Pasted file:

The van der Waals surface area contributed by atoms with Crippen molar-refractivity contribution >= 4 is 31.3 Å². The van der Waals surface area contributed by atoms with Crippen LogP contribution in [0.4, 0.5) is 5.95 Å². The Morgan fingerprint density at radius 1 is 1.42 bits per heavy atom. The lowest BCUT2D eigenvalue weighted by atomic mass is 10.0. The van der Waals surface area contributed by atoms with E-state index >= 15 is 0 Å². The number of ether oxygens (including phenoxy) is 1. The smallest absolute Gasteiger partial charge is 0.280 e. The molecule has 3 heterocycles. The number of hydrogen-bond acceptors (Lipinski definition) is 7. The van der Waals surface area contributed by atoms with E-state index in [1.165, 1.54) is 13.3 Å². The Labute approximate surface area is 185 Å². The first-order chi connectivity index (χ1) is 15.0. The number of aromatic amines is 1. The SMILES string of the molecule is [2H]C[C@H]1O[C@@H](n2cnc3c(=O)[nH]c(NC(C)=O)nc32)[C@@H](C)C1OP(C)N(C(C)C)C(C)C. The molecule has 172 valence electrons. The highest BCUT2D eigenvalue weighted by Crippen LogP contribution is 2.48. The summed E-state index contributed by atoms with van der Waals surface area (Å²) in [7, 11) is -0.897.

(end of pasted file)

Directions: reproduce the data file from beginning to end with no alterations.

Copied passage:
The van der Waals surface area contributed by atoms with Crippen molar-refractivity contribution >= 4 is 31.3 Å². The van der Waals surface area contributed by atoms with Crippen LogP contribution in [0.4, 0.5) is 5.95 Å². The Morgan fingerprint density at radius 1 is 1.42 bits per heavy atom. The lowest BCUT2D eigenvalue weighted by atomic mass is 10.0. The van der Waals surface area contributed by atoms with E-state index >= 15 is 0 Å². The number of ether oxygens (including phenoxy) is 1. The smallest absolute Gasteiger partial charge is 0.280 e. The molecule has 3 heterocycles. The number of hydrogen-bond acceptors (Lipinski definition) is 7. The van der Waals surface area contributed by atoms with E-state index in [1.165, 1.54) is 13.3 Å². The Labute approximate surface area is 185 Å². The first-order chi connectivity index (χ1) is 15.0. The number of aromatic amines is 1. The SMILES string of the molecule is [2H]C[C@H]1O[C@@H](n2cnc3c(=O)[nH]c(NC(C)=O)nc32)[C@@H](C)C1OP(C)N(C(C)C)C(C)C. The molecule has 172 valence electrons. The highest BCUT2D eigenvalue weighted by Crippen LogP contribution is 2.48. The summed E-state index contributed by atoms with van der Waals surface area (Å²) in [7, 11) is -0.897.